Wednesday, November 22, 2017
Politics

Citing health concerns, Mary Mulhern drops out of Hillsborough County Commission race

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TAMPA — For 25 years, Mary Mulhern has juggled a career, raising a family and serving two terms on the Tampa City Council, all while suffering from multiple sclerosis.

But doing all that and running for the Hillsborough County Commission? That has proved to be a bit much. On Friday, Mulhern said she was withdrawing from the District 7 race to replace Mark Sharpe, who will leave the commission because of term limits.

It was a difficult decision, she said, and one made after consultation with her doctors and family.

"I've been lucky to have a not real severe case," said Mulhern, 55, who said she has the relapsing-remitting form of the disease. Symptoms come and go, and she's been symptom-free for as long as five years at a time.

But, like many people with multiple sclerosis, she finds fatigue can be an issue, especially when brought on by stress, she said. While she was optimistic going into the race, Mulhern said the traveling and scheduling demands of campaigning throughout Hillsborough were shaping up to be a potential problem.

"The extra burden of trying to run this countywide campaign is what made it relevant," she said.

Mulhern was the only Democrat in the race for commission District 7. Hillsborough County School Board member April Griffin withdrew from the race in August.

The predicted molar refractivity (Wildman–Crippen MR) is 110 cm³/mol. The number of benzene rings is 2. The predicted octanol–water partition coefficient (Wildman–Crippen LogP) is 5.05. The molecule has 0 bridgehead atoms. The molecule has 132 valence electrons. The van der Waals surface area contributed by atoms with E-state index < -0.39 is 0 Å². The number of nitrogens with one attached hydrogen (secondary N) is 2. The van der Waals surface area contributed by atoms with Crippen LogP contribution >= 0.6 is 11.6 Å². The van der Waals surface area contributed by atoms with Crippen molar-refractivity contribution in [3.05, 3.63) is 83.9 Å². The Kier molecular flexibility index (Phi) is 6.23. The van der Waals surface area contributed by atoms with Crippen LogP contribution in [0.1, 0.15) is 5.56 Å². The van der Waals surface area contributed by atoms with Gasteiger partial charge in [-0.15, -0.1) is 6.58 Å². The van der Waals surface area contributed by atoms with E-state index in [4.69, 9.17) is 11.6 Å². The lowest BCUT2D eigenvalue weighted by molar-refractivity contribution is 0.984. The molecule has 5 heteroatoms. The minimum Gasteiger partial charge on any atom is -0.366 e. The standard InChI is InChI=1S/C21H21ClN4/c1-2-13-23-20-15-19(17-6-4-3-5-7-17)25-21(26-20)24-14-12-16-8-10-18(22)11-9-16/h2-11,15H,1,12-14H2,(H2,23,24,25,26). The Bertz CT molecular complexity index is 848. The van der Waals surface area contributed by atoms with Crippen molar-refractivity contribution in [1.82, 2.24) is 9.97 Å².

At least three Republicans have announced they are running in the GOP primary for that seat, including County Commissioner Al Higginbotham, who currently represents District 4. Higginbotham has led all candidates in that race in fundraising, with nearly $155,000 in contributions.

Through Dec. 31, Mulhern had raised $40,385 for her commission race and had spent about $7,835, according to her most recent campaign fundraising report.

Florida elections law gives candidates who withdraw from a race 90 days to dispose of the unspent funds they have raised. Their options include returning the funds to donors, giving them to charity and giving up to $25,000 to their political party or committee. Mulhern said she had not decided what she will do with the money she has raised.

Mulhern cannot serve past March 2015 in her seat on the City Council because of term limits. Mulhern's is one of three city-wide seats, though she could run for one of the council's four single-member district seats. She lives in District 4, which covers South Tampa, and likely would have to challenge Harry Cohen, who is serving his first term on the council.

That's not going to happen, she said.

"I'm not going to run against any of my colleagues," she said.

On the council, Mulhern has:

• Called for greater care in approving the new bars that increasingly are overwhelming available parking and neighborhoods along S Howard Avenue.

• Voted against the city's ban on panhandling and called for more efforts to fight homelessness.

• Criticized what she described as the militarization of the Tampa Police Department before the Republican National Convention.

• Cast the sole vote against the city's $2 million purchase of downtown surveillance cameras before the convention and backed rules to protect citizens' privacy on how those cameras are used now.

She said she will "continue to give 100 percent" on the council and would like to see the city focus more on environmental issues. At the end of her term, she said she "will evaluate public and private sector opportunities."

Times researcher John Martin contributed to this report. Richard Danielson can be reached at (813) 226-3403, [email protected] or @Danielson_Times on Twitter.

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